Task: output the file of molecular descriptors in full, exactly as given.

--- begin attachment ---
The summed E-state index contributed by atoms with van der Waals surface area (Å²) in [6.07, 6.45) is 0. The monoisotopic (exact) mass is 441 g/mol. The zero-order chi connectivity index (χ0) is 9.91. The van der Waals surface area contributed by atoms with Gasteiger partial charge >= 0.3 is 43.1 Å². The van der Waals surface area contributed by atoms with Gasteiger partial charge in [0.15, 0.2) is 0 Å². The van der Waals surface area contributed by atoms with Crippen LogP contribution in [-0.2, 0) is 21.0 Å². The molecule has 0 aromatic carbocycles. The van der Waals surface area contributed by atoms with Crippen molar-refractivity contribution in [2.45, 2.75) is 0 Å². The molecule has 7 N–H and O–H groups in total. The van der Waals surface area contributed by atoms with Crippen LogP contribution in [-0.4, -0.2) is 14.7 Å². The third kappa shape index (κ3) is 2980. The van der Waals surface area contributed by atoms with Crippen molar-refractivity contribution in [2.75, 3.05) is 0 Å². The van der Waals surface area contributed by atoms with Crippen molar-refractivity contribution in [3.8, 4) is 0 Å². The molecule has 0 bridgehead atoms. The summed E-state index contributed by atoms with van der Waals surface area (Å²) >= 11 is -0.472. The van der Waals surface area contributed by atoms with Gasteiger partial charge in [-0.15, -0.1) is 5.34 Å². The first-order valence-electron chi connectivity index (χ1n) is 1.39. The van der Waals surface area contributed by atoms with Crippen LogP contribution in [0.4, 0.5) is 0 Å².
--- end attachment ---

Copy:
The summed E-state index contributed by atoms with van der Waals surface area (Å²) in [6.07, 6.45) is 0. The monoisotopic (exact) mass is 441 g/mol. The zero-order chi connectivity index (χ0) is 9.91. The van der Waals surface area contributed by atoms with Gasteiger partial charge >= 0.3 is 43.1 Å². The van der Waals surface area contributed by atoms with Gasteiger partial charge in [0.15, 0.2) is 0 Å². The van der Waals surface area contributed by atoms with Crippen LogP contribution in [-0.2, 0) is 21.0 Å². The molecule has 0 aromatic carbocycles. The van der Waals surface area contributed by atoms with Crippen molar-refractivity contribution in [2.45, 2.75) is 0 Å². The molecule has 7 N–H and O–H groups in total. The van der Waals surface area contributed by atoms with Crippen LogP contribution in [-0.4, -0.2) is 14.7 Å². The third kappa shape index (κ3) is 2980. The van der Waals surface area contributed by atoms with Crippen molar-refractivity contribution in [2.75, 3.05) is 0 Å². The van der Waals surface area contributed by atoms with Crippen molar-refractivity contribution in [3.8, 4) is 0 Å². The molecule has 0 bridgehead atoms. The summed E-state index contributed by atoms with van der Waals surface area (Å²) >= 11 is -0.472. The van der Waals surface area contributed by atoms with Gasteiger partial charge in [-0.15, -0.1) is 5.34 Å². The first-order valence-electron chi connectivity index (χ1n) is 1.39. The van der Waals surface area contributed by atoms with Crippen LogP contribution in [0.4, 0.5) is 0 Å².